Crib Safety: “If You Can ‘Can’ It, Ban It”
A summertime tradition, garage and yard sales are here once again. And while you can find some great bargains and interesting new finds, you should keep some safety tips in mind if you are hunting for a crib.
“Many families have vintage cribs from relatives or neighbors that have been passed down from older children and previous generations. If these cribs were built before 2011, it is likely they aren’t up to today’s crib standards,” said MHS Chief Medical Officer Dr. Eric A. Yancy. “Today’s standards don’t allow for the crib slats to be more than six centimeters apart.”
Dr. Yancy said a good way to measure this is with a soda can. If the can passes through the crib slats, it’s probably not a safe crib, meaning the slats are further apart than allowed. “Slats that are far apart may lead to infant entrapment and strangulation. If you can ‘can’ it, ban it.”
Also, drop-side cribs, while convenient, are also unsafe. Faulty mechanisms have allowed the drop sides to cause strangulation deaths. They are no longer considered safe and shouldn’t be used. Headboard “cut-outs” on a crib are also not recommended because of the safety issue of entrapment.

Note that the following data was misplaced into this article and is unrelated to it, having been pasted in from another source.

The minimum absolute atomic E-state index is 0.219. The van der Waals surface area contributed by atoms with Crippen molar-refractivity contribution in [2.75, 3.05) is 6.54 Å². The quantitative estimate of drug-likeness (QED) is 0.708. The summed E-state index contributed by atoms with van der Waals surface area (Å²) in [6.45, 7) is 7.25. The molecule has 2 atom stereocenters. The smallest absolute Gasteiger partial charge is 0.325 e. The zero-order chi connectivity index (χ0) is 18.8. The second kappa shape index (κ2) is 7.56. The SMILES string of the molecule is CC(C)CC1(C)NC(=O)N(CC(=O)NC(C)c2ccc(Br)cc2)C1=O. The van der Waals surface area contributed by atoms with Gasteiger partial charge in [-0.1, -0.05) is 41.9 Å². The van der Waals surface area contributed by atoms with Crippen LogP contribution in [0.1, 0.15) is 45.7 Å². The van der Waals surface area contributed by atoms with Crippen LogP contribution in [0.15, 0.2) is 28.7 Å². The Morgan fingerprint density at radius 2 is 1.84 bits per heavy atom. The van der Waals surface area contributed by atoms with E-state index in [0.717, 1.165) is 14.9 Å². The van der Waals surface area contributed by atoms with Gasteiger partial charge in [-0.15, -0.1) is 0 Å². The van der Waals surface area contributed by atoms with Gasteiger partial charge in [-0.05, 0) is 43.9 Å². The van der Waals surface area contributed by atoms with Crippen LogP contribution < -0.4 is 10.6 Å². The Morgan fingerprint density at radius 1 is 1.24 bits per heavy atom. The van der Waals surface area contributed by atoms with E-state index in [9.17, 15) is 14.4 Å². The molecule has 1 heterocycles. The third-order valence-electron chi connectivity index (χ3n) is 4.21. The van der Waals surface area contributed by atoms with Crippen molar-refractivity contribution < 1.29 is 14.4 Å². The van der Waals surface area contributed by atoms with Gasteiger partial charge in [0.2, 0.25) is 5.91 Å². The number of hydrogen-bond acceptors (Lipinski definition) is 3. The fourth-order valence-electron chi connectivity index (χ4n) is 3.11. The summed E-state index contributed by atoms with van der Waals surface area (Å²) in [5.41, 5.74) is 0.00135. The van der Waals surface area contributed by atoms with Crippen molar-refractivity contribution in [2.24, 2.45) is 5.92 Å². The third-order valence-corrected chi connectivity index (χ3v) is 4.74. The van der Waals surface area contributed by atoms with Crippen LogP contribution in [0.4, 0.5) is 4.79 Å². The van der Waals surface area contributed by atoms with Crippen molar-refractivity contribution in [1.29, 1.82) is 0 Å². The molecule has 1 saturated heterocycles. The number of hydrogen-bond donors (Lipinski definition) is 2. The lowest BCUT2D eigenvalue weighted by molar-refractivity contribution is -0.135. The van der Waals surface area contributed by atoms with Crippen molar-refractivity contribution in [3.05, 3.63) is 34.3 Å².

Dr. Yancy has some additional tips for crib safety:
- There should be no pillows or toys in the crib, which could cause suffocation.
- The mattress should be relatively firm. The baby shouldn’t be able to sink into the coverings.
- Keep a monitor near the crib at all times.
- Remove knobs or attachable toys from the crib to prevent the baby’s clothing from getting caught, which could cause choking.
- Keep the crib away from windows.
- Lower the crib mattress as the baby changes stages, from rolling to pulling up to standing, to prevent falls from the crib.
Managed Health Services (MHS) is a Coles client. The Coles team helped spread the word … check out some interviews we helped coordinate that Dr. Yancy did with Indianapolis-area media about crib safety:Edit this post
Categories: 2014 June Newsletter, Newsletters | Tags: Tags: agency, Coles, Coles Marketing, Coles Marketing Communications, Coles PR, Coles Public Relations, communications, communications Indianapolis, crib, crib safety, Dr. Eric Yancy, garage sale, Indiana, Indiana public relations agency, Indianapolis, Indianapolis public relations, Managed Health Services, MHS, Public Relations, Public Relations Indianapolis